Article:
Sunday, May 20, 2018

He dreamt of a library for Kerrville

800 block of Water Street, downtown Kerrville, circa mid-1940s
I was going through old photos of Water Street the other day when I noticed a name on a building. Noticing that name led me to discover an important but forgotten part of our community's history.
The photo, taken sometime in the early 1950s, shows the 800 block of Water Street. The photographer was standing in the intersection of Water and Earl Garrett streets, looking up the block toward Washington Street. It was taken in the late afternoon, judging by the shadows.
Opposite the Blue Bonnet Hotel stood a series of buildings. Most are now gone, or have been heavily remodeled.
Detail, showing "Walther"
On the Earl Garrett street corner stood Chaney's, and next door was the Social Club, where pool and dominos were available, then First State Bank, and then the building with the name on it. It was a two-story brick building with an impressive facade. At the very crown was the name "Walther."
I asked my friends Jake and Jeremy Walther about it, and it turns out they were as surprised as I to find their family name on an old downtown Kerrville building; they have no known connection with the person who built the building.
The Walther Building is gone now, and in its place is the old switching office of the Kerrville Telephone Company. The Walther Building stood between today's Water Street Antiques and the Fore real estate office.
Loving a mystery, I decided to investigate: Who was this Walther?
The Walther Building was built by George and Geraldena Walther, who arrived in Kerrville around 1900.
George William Walther was born in Boston, Massachusetts, in 1862; his mother was French and his father, German, and so young George grew up speaking those two languages in addition to English. As a youth George Walther was an apprentice to a silversmith in Boston, and continued in that career in Paris. In 1886 he returned to New England, and in 1888 he married Geraldena Sanstedt in Massachusetts. They had four children together, though two passed away in early childhood, and another, Gerald Walther, passed away as a young man in Kerrville, perishing in a fire at the old Rock Drug Store. The surviving child, Norma, married W. C. Fawcett.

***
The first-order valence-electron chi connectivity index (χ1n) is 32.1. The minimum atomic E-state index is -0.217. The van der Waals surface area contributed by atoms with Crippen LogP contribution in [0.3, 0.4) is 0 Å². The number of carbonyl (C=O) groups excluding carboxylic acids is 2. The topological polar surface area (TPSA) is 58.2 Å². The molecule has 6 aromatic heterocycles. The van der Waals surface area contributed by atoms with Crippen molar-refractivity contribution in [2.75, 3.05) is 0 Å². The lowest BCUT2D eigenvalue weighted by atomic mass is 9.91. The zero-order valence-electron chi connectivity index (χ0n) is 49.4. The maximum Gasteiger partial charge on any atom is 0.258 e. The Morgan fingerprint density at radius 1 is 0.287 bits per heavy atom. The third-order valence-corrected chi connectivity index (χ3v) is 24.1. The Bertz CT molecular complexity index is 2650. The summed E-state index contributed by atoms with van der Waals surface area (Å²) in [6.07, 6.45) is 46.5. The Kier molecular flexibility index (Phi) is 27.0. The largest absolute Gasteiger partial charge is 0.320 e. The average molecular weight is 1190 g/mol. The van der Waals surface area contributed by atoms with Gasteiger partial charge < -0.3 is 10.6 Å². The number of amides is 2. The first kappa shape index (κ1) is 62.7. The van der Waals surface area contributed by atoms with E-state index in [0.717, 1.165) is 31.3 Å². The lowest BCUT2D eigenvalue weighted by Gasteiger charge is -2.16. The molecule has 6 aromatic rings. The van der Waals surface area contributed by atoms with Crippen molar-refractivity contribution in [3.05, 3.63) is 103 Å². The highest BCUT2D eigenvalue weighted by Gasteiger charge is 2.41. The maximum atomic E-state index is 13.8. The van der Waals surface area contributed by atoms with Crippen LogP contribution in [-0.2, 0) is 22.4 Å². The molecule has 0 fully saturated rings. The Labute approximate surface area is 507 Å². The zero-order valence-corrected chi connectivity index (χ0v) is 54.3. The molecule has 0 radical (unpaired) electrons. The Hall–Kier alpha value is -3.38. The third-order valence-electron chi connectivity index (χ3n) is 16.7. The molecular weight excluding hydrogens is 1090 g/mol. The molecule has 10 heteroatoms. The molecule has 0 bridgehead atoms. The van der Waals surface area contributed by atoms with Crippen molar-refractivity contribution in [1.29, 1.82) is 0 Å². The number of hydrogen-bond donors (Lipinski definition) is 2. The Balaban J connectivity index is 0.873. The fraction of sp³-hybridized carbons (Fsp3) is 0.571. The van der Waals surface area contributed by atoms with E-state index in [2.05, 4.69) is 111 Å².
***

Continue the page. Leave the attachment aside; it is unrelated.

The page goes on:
Like many who found their way to Kerrville, George Walther came here for his health. While the news accounts don't specify the illness Walther suffered, it was most likely tuberculosis or something similar. The climate here was said to help with that disease, and many Kerrville families can trace their arrival here to an ancestor who was ill, seeking health.
Not long after arriving here, the Walthers purchased a small fruit store and confectionery from C. S. Hough. The couple worked in the business together, and it prospered. They added a restaurant and catering business. Things were looking good for them.
In 1902, George's father died, and with the inheritance George received, he invested in Kerrville real estate.
An advertisement from 1922
It was in 1908 when the Walthers made Kerrville history. In that year, they opened the Kerrville Sunshine Library, as a part of the International Sunshine Society. It was the first public library in Kerrville, and it was housed in a "recreation hall" for young people, which included "box ball," which is game similar to "four square," dominoes and pool.
During its peak, the Kerrville Sunshine Library had 1800 volumes and 15 bookcases. Walther spent $50 per year on periodicals, including three humor weeklies from Europe: Punch, from England; Le Rire from France; and Fliegende Blatter from Germany. Those titles were meant, I'm sure, to appeal to young people.
For decades George Walther was a passionate advocate for a community library for our community. In 1927, at the urging of Walther, a committee of local leaders met to plan for a library. Unfortunately, with the arrival of the Great Depression, those plans never got off the ground.
"We want a real library," Walther told his community, in a 1927 talk, "a distinctive type of building of an attractive and substantial appearance; a large reading room with reference books for school children, as well as novels."
Forty years later, Howard and Mary Butt built such a library for our community. That gift may have had its beginnings when they were young people in Kerrville, visited the Walther's establishment, and read a book at his Sunshine Library.
George Walther died in 1931, before his dream of a community library could be accomplished. Geraldena Walther passed away in 1940.
The Kerrville Library Association was formed in 1941, and by 1954 a free library was formed, the Kerr County Public Library, housed in the ground floor of the Charles Schreiner home. In 1958 the Memorial Library opened on Water Street, and in 1967 the Butt-Holdsworth Memorial Library was dedicated.